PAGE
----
Self-healing electronic materials can substantially enhance the lifetime of a device as they can self-repair mechanical damages, thereby recovering their initial electronic performance similar to human skin. Despite the development of various self-healing electronic components such as electrodes and semiconducting carrier transport layers, self-healing electroluminescence (EL) layers suitable for deformable displays, which require both high stretchability and self-recovery function, have been rarely demonstrated. Herein, shape-deformable and self-healing EL displays (SSELDs) are presented. Light-emitting materials are fabricated by adding a certain amount of a plasticizer, Triton X-100, to elastomeric poly(urethane) containing light-emitting Cu-doped ZnS microparticles to obtain a viscoelastic composite that undergoes facile shape-deformation and recovery. A capacitive SSELD exhibits frequency-dependent field-induced light emission under alternating current (AC). Color mixing and tuning of EL is conveniently achieved by mechanically mixing two or more Cu-doped ZnS microparticles with different EL characteristics. More importantly, an SSELD self-recovers its EL within few minutes of electrical failure. Further, the AC EL device endures more than 100 cycles of failure-recovery operations. By combining with a shape-deformable ionic liquid, a novel fiber display that exhibits excellent shape-deformable and self-healing EL performance is demonstrated.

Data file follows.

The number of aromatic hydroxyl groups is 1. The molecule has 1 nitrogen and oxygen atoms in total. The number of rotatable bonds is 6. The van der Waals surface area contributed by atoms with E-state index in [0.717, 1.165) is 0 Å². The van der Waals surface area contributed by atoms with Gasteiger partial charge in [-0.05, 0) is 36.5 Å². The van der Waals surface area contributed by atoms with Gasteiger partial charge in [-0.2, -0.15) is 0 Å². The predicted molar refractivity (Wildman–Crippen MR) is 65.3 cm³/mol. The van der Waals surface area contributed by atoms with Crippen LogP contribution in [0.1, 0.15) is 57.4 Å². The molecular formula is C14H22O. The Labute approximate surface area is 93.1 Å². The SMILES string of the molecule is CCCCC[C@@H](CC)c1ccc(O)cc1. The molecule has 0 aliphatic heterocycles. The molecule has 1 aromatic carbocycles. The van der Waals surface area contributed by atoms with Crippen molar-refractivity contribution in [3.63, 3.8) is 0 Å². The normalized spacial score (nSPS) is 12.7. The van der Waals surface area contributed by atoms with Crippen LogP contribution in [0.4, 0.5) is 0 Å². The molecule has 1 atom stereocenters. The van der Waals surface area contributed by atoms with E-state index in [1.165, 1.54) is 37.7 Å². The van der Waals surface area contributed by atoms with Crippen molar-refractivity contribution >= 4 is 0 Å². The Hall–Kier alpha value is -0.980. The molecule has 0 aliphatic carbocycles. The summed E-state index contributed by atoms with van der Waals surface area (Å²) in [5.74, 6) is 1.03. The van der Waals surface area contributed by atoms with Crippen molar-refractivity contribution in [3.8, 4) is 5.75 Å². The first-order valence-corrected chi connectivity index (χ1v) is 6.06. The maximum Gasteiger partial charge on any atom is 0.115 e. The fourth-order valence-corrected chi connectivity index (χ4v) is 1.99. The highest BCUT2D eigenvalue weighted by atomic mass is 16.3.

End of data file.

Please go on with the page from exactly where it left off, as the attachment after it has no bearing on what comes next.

Bibliographical noteFunding Information:
S.H.C. and S.W.L. contributed equally to this work. This study was supported by a grant from the National Research Foundation of Korea (NRF) funded by the Korean government (MEST) (Grant No. 2017R1A2A1A05001160). This research was also supported by Creative Materials Discovery Program through the National Research Foundation of Korea (NRF) funded by Ministry of Science and ICT (Grant No. 2018M3D1A1058536) and by the third stage of the Brain Korea 21 Plus project in 2017.
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All Science Journal Classification (ASJC) codes
- Electronic, Optical and Magnetic Materials
- Atomic and Molecular Physics, and Optics